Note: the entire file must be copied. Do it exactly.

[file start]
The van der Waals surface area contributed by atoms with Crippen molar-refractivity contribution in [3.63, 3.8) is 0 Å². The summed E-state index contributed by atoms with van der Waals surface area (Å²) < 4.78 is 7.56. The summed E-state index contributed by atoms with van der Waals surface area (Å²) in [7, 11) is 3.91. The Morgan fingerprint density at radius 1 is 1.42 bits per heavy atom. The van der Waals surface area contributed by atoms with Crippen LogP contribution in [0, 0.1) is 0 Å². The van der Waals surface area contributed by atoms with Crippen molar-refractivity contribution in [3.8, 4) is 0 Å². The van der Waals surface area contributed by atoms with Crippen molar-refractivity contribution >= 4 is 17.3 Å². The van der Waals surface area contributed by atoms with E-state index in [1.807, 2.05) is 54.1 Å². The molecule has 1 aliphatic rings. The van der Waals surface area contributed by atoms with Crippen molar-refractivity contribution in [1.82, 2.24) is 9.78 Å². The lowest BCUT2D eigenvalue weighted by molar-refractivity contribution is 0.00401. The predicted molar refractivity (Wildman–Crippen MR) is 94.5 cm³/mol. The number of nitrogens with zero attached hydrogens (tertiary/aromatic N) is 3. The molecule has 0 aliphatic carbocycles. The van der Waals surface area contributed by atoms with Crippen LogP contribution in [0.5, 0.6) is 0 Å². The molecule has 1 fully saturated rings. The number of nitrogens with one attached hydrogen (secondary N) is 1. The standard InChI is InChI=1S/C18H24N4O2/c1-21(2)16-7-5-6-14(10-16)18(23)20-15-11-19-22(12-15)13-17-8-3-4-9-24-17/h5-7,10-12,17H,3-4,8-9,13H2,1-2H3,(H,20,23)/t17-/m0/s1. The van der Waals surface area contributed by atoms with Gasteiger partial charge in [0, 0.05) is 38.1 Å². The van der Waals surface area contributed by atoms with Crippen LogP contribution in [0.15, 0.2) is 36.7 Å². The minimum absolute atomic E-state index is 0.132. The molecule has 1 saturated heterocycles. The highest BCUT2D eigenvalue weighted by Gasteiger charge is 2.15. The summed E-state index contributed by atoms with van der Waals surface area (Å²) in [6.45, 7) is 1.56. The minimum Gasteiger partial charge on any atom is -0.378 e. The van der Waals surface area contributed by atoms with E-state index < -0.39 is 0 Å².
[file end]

The van der Waals surface area contributed by atoms with Crippen molar-refractivity contribution in [3.63, 3.8) is 0 Å². The summed E-state index contributed by atoms with van der Waals surface area (Å²) < 4.78 is 7.56. The summed E-state index contributed by atoms with van der Waals surface area (Å²) in [7, 11) is 3.91. The Morgan fingerprint density at radius 1 is 1.42 bits per heavy atom. The van der Waals surface area contributed by atoms with Crippen LogP contribution in [0, 0.1) is 0 Å². The van der Waals surface area contributed by atoms with Crippen molar-refractivity contribution in [3.8, 4) is 0 Å². The van der Waals surface area contributed by atoms with Crippen molar-refractivity contribution >= 4 is 17.3 Å². The van der Waals surface area contributed by atoms with E-state index in [1.807, 2.05) is 54.1 Å². The molecule has 1 aliphatic rings. The van der Waals surface area contributed by atoms with Crippen molar-refractivity contribution in [1.82, 2.24) is 9.78 Å². The lowest BCUT2D eigenvalue weighted by molar-refractivity contribution is 0.00401. The predicted molar refractivity (Wildman–Crippen MR) is 94.5 cm³/mol. The number of nitrogens with zero attached hydrogens (tertiary/aromatic N) is 3. The molecule has 0 aliphatic carbocycles. The van der Waals surface area contributed by atoms with Crippen LogP contribution in [0.5, 0.6) is 0 Å². The molecule has 1 fully saturated rings. The number of nitrogens with one attached hydrogen (secondary N) is 1. The standard InChI is InChI=1S/C18H24N4O2/c1-21(2)16-7-5-6-14(10-16)18(23)20-15-11-19-22(12-15)13-17-8-3-4-9-24-17/h5-7,10-12,17H,3-4,8-9,13H2,1-2H3,(H,20,23)/t17-/m0/s1. The van der Waals surface area contributed by atoms with Gasteiger partial charge in [0, 0.05) is 38.1 Å². The van der Waals surface area contributed by atoms with Crippen LogP contribution in [0.15, 0.2) is 36.7 Å². The minimum absolute atomic E-state index is 0.132. The molecule has 1 saturated heterocycles. The highest BCUT2D eigenvalue weighted by Gasteiger charge is 2.15. The summed E-state index contributed by atoms with van der Waals surface area (Å²) in [6.45, 7) is 1.56. The minimum Gasteiger partial charge on any atom is -0.378 e. The van der Waals surface area contributed by atoms with E-state index < -0.39 is 0 Å².